Our best advise to you is to check with your current university and ask your advisor/counselor what they recommend as the best bachelor's degree to pursue to best prepare you for success on the program admission tests and then in the classroom. 

Here are some common pre-professional majors (these are just our suggestions - please check with your advisor first before making a final choice):

  • Law School - Suggested bachelor degree majors: Philosophy, Economics, History, English
  • Med School - Suggested bachelor degree majors: Biology, Biomedical Science, Chemistry, Nursing
  • Pharmacy School - Suggested bachelor degree majors: Biology, Biomedical Science, Chemistry, Nursing
  • Veterinary School - Suggested bachelor degree majors: Biology, Biomedical Science, Chemistry, Animal Science

There are many others. These are just the most common professional schools that we get questions about.  

Do your own research. Ask family friends who are working in these professions what they majored in? Also, volunteer to work with these professions in the summer so you can get a feel for the actual work responsibilities and environment.

Admissions

What is the Statewide Transfer and Articulation Reporting System (STARS)?

STARS stands for Statewide Transfer & Articulation Reporting System. STARS is a web-accessible database system which provides guidance and direction for prospective transfer students in the State of Alabama.

The STARS System allows public two-year students in Alabama to obtain a Transfer Guide/Agreement for the major of their choice. This guide/agreement, if used correctly, guides the student through their first two years of coursework and prevents loss of credit hours upon transfer to the appropriate public four-year university in Alabama. Although transfer guides/agreements can be printed only for two-year to four-year transfers, the STARS System can still provide guidance and direction to transfer students who have a different transfer situation.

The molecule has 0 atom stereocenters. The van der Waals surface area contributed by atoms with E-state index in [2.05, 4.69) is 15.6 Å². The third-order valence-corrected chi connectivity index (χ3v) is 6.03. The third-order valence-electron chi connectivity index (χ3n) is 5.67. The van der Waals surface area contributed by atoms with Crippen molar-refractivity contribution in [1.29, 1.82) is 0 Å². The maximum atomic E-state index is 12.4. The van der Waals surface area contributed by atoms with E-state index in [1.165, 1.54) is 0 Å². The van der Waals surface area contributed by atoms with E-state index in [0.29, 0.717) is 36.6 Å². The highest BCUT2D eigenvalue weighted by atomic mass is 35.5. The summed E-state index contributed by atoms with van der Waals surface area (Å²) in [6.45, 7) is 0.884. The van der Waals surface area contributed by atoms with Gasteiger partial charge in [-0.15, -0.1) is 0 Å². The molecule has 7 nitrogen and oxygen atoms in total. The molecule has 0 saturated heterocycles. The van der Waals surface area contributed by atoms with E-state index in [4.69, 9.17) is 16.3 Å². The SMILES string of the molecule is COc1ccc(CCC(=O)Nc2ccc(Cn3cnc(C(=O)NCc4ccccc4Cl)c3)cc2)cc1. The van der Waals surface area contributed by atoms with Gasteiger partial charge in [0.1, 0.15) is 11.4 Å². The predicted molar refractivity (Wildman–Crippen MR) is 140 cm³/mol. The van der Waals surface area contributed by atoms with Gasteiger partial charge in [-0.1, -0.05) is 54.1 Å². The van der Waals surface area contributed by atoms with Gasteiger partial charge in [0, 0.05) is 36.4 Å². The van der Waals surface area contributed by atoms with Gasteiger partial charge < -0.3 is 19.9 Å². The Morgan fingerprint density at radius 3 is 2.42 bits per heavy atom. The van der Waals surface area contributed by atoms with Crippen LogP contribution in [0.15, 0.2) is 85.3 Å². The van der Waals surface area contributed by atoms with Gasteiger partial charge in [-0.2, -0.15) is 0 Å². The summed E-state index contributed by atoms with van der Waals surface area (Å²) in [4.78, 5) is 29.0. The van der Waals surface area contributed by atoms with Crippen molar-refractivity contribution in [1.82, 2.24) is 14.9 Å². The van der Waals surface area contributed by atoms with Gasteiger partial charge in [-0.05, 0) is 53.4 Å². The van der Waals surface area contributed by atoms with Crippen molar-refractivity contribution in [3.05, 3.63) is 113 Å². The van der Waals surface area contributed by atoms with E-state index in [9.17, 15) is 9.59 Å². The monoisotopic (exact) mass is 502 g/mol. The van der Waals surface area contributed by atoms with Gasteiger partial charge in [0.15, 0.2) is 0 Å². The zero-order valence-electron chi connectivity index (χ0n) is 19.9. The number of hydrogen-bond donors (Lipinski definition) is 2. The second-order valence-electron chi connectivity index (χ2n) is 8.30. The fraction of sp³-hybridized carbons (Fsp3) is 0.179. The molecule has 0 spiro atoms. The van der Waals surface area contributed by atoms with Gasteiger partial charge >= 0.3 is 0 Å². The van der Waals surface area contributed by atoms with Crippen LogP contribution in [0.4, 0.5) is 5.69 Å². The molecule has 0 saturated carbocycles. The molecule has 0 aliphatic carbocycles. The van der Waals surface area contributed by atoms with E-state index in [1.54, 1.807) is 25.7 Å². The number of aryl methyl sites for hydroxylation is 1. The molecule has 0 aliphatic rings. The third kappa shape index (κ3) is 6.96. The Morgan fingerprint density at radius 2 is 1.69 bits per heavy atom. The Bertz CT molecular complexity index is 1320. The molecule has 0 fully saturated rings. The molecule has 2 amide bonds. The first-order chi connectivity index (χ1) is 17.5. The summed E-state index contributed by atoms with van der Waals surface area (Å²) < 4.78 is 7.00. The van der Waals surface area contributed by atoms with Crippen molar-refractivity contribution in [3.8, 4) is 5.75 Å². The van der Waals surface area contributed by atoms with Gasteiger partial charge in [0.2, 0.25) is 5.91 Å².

What are the responsibilities of the chair of an academic committee?

The main responsibility of the chair of an academic committee is to serve as the main contact person for the committee. Usually, action items are initiated via e-mail from the STARS office to the chair of the academic committee. Committee members are encouraged to respond or vote on issues through correspondence with their chair. The chair basically oversees the work of his/her committee. He/she is to make sure action is taken and votes are recorded and reported back to the STARS office by the designated deadlines. Many times, work required of a specific committee can be handled by email, regular mail, phone, or fax. Sometimes, the chair may set up a face-to-face meeting should he/she feel one is warranted.

What are AGSC Institutional Points of Contact and what are their roles and responsibilities?